Third Prebasic Molt

Incomplete, primarily Jul–Oct, occurring on or near breeding grounds. Includes most or all body feathers and upperwing secondary coverts, 1–3 primaries (among p6–p9) and corresponding primary coverts, 4–12 secondaries (among s1–s6 and s9–s13), and usually all 12 rectrices. Replaced primaries and secondaries continue in sequence (see General Molt section) from positions where arrested during Second Prebasic Molt, resulting in retained juvenile primaries and primary coverts among p1–p5 and p9–p10 and retained juvenile secondaries among s1, s3–s4, and s6–s10; 1–3 tertials and perhaps rarely other primaries and secondaries may be replace for second time, commencing a new sequence.

Fourth Prebasic Molt

Similar to Third Prebasic Molt but continues in sequence from where that molt arrested and usually begins new sequence at p7 and among nodal secondaries. Often, perhaps always, 1–10 juvenile remiges may continue to be retained among p2–p4, p10, s3–s4, and/or s7–s10. Study of known-age birds needed as patterns of retained juvenile feathers after Fourth Prebasic replacement in most-advanced individuals likely overlaps those of Fifth Prebasic replacement in least-advanced individuals, rendering age determination impossible based on molt patterns alone.

Definitive Prebasic Molt

Complete, primarily Jul–Oct (Figure 2), on or near breeding grounds. Molt typically begins on breeding grounds with females earlier than males (DWH). Females lose breast feathers with onset of incubation to expose brood patch, perhaps the beginning of molt (DWH). Males begin molt after females, usually in early Jul or later, at time young grow and gain independence (DWH). Two females at Barrow, AK, became flightless while brooding young chicks, apparently due to heavy molt (DWH); after a week they were both able to fly.

Definitive Prebasic Molts includes most or all body feathers and upperwing secondary coverts (study needed), 1–6 primaries and corresponding primary coverts, 4–8 secondaries, and usually all 12 rectrices. Replaced primaries and secondaries continue in sequence from positions where arrested during previous prebasic molt. Following several prebasic molts, remiges can consist of up to 4–5 generations of basic feathers in seemingly random positions. See General Molt (above) for more information on sequence.

Bare Parts

Bill And Gape

Bill raptorial and black (mandible and maxilla); mandible strongly downward curved, long, and tapering to point. Nostril large and covered by long, densely packed rictal bristles (DWH, see also Cramp 1985); not known if bristles have tactical/sensory or thermal function. Bristles seem exceptionally long and erected when feedings chicks and are also erected when agitated, such as when encountering predator or being mobbed, during nest defense, or when handled for banding; this all suggests several functions. Gape large and extending back below eye – allowing mouth to open wide for swallowing large prey whole.


Grayish yellow after eyes open about 9–11 d; slowly becomes bluish/yellow at about 22–28 d, and deep yellow as adults ([DWH]). Also, described as bluish-white, cold pale gray, light gray, pale yellow-gray, or greenish yellow at 5–7 d (Cramp 1985). Reported for adults as brilliant golden yellow, at times almost orange (Sutton 1932), golden yellow, lemon yellow (Cramp 1985). Eyelids black on adults (Cramp 1985).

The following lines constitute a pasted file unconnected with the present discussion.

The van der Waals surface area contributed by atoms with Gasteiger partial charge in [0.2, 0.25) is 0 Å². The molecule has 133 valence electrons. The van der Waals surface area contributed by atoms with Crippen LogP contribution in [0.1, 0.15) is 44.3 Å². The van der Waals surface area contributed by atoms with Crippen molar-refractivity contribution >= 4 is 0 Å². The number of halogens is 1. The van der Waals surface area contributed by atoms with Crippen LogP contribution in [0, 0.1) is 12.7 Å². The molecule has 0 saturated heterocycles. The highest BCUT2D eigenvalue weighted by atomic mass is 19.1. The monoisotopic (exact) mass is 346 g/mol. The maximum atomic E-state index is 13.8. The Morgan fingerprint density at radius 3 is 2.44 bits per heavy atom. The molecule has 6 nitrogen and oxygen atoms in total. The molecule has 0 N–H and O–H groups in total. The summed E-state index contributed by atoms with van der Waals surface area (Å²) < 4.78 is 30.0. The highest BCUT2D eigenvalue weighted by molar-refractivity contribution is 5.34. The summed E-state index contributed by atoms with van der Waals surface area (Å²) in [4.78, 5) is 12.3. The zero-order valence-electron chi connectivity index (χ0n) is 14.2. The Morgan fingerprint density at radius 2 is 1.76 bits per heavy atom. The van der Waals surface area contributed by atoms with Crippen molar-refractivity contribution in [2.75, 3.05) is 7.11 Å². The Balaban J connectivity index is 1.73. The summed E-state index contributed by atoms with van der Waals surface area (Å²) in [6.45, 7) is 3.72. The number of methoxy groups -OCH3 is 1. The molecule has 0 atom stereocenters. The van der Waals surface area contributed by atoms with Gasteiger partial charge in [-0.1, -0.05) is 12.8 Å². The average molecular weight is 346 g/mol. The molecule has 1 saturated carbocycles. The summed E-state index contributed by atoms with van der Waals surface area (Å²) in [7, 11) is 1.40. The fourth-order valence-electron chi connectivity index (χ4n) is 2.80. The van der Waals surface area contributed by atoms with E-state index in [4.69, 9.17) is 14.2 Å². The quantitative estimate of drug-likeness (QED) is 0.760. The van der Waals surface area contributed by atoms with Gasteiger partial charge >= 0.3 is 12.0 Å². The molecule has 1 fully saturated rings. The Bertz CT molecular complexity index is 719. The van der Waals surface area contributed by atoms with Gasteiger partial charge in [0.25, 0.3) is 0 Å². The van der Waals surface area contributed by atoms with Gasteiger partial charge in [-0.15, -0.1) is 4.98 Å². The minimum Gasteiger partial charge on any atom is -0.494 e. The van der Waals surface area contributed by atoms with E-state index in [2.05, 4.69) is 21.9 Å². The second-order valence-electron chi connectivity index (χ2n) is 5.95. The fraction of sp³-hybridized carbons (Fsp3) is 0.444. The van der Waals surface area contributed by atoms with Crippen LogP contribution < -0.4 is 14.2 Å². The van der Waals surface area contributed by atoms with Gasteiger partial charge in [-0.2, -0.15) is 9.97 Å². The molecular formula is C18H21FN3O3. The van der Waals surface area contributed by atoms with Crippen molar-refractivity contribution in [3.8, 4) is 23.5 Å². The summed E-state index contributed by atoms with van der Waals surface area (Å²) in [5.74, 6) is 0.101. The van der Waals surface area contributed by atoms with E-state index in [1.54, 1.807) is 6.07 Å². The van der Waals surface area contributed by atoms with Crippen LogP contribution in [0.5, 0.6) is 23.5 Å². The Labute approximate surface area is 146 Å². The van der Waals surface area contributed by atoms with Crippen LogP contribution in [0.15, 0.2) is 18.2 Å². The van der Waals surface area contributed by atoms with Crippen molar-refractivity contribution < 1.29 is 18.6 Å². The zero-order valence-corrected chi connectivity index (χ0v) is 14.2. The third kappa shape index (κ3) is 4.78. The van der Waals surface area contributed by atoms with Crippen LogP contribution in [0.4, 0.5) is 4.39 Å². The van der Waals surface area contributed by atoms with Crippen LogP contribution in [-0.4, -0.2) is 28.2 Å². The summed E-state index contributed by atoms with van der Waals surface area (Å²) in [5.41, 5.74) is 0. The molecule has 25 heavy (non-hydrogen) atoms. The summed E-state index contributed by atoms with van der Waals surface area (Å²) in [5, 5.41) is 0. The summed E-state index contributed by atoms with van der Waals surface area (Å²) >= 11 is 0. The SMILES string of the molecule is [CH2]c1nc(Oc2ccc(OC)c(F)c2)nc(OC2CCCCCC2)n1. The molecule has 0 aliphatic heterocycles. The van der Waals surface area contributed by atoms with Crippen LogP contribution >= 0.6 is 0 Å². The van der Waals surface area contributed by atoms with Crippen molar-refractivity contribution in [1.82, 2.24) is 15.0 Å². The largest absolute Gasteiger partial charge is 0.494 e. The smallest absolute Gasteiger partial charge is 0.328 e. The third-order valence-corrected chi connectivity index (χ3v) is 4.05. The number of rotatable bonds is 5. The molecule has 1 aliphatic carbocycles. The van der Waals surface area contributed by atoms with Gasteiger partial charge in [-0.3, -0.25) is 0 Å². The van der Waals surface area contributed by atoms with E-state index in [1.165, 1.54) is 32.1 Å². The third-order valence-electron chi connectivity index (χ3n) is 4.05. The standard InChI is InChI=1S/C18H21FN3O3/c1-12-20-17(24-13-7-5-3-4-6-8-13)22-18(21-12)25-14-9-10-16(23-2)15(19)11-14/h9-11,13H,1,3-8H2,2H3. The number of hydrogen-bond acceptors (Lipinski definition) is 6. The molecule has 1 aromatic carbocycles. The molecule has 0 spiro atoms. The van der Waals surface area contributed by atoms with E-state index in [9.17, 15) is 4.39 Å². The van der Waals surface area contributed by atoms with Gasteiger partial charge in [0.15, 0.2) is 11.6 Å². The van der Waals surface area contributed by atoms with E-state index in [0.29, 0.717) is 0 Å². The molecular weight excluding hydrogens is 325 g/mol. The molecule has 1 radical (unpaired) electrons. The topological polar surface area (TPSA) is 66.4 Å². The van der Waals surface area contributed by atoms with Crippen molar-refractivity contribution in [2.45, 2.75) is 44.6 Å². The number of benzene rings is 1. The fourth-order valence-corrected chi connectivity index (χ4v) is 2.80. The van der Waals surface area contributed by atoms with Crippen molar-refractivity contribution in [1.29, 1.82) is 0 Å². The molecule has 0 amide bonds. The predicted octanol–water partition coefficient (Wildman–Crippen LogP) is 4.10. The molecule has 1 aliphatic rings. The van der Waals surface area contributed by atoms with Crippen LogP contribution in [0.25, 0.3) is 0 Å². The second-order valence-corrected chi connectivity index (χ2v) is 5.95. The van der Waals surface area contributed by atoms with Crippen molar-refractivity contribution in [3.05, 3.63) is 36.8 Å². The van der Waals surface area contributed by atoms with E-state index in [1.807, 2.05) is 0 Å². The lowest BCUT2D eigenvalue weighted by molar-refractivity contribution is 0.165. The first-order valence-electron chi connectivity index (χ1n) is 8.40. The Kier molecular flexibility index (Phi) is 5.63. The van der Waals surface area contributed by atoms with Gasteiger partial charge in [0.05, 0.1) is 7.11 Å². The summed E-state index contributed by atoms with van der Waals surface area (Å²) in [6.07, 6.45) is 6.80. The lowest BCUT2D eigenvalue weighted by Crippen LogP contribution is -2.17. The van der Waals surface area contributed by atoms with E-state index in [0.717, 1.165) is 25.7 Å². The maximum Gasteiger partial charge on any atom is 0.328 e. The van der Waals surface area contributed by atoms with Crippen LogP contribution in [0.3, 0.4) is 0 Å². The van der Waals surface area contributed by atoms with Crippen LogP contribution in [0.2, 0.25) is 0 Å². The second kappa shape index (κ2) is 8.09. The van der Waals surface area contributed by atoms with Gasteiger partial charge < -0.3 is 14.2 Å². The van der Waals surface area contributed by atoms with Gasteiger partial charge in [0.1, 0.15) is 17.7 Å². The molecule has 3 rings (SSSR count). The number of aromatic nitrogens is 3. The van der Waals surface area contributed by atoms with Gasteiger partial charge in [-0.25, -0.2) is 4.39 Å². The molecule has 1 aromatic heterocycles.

Legs And Feet

At hatching, skin pink, claws/talons white, metatarsal pad pink (see Cramp 1985, [DWH]). As chicks grow, long loosely arranged feathers cover entire leg. Four toes as in all owls, numbered 1–4 from inner to outer; all toes covered with long feathers that extend onto ground when perched; digit 4 opposable and can rotate forward and back as in other owls; claws/talons acutely curved – high arc curvature – long, black, and very sharp. Feathers do not grow on claws or soles of feet.

Linear Measurements

See Table 1. On average, largest North American owl. Females distinctly larger than males for wing chord and tail length: mean female chord 428, and male 391; mean female tail length 233, and male 217 (Table 1). From Russia, mean wing length for males was 405 mm, range 384-423 (n = 86); and 438 mm, range 428-462 (n = 63), (Dement'ev et al. 1955, in Mikkola 1983), and mean total length for males 585 mm, range 525-640 (n = 9); females 617 mm, range 590-650 (n = 9) (Portenko 1972, in Mikkola 1993). Other data from Europe and Russia found differences between sexes significantly different for: wing, tail, bill, tarsus (see Cramp 1985, and Portenko 1972, 1973, in Cramp 1985).


Previous data from North American based on a small sample of live-trapped or recently killed owls in good physical condition. Mean mass was 1806 g (range 1606-2043; n = 23) for males, and 2279 (1838-2951; n = 21) for females (Kerlinger and Lein 1988a). Females weighed on average 473 g (26.2%) more than males (Kerlinger and Lein 1988a). These weights were significantly heavier than museum weights given by others (Earhart and Johnson 1970, Karalus and Eckert 1974, Snyder and Wiley 1976).

New data from large samples of individuals wintering in Canada and U.S. give the best information. Mean mass males: 1636 g (n = 995), female: 2109 (1189). See Table 1.

For Norway and Russia, see Dementiev and Gladkov (1951), Uspenski and Priklonski (1961), and Portenko (1972), all in Cramp (1985). Also Mikkola (1983).

Fat condition was also assessed in 121 specimens (Kerlinger and Lein 1988b). The authors reported 54 (45%) has moderate to heavy deposits. The remaining 67 (55%) had zero to light fat scores: 24 (20%) had light fat deposits, and 43 (36%) lacked fat. An important point made by the authors was that the 43 owls lacking fat does not mean they were healthy owls that starved. Indeed, several of these owls had sustained other injuries (i.e. broken bones) that led to an inability to hunt – thus starving.

We need more information on live weights of breeding Snowy Owls; e.g., Parmelee et al. (1967) reported one nonbreeding adult male weighed 1,630 g on 27 Jul 1962, and one breeding adult female weighed 2025 g on 28 Aug 1960, when collected in the Canadian Arctic.

Recommended Citation

Holt, D. W., M. D. Larson, N. Smith, D. L. Evans, and D. F. Parmelee (2015). Snowy Owl (Bubo scandiacus), version 2.0. In The Birds of North America (P. G. Rodewald, Editor). Cornell Lab of Ornithology, Ithaca, NY, USA.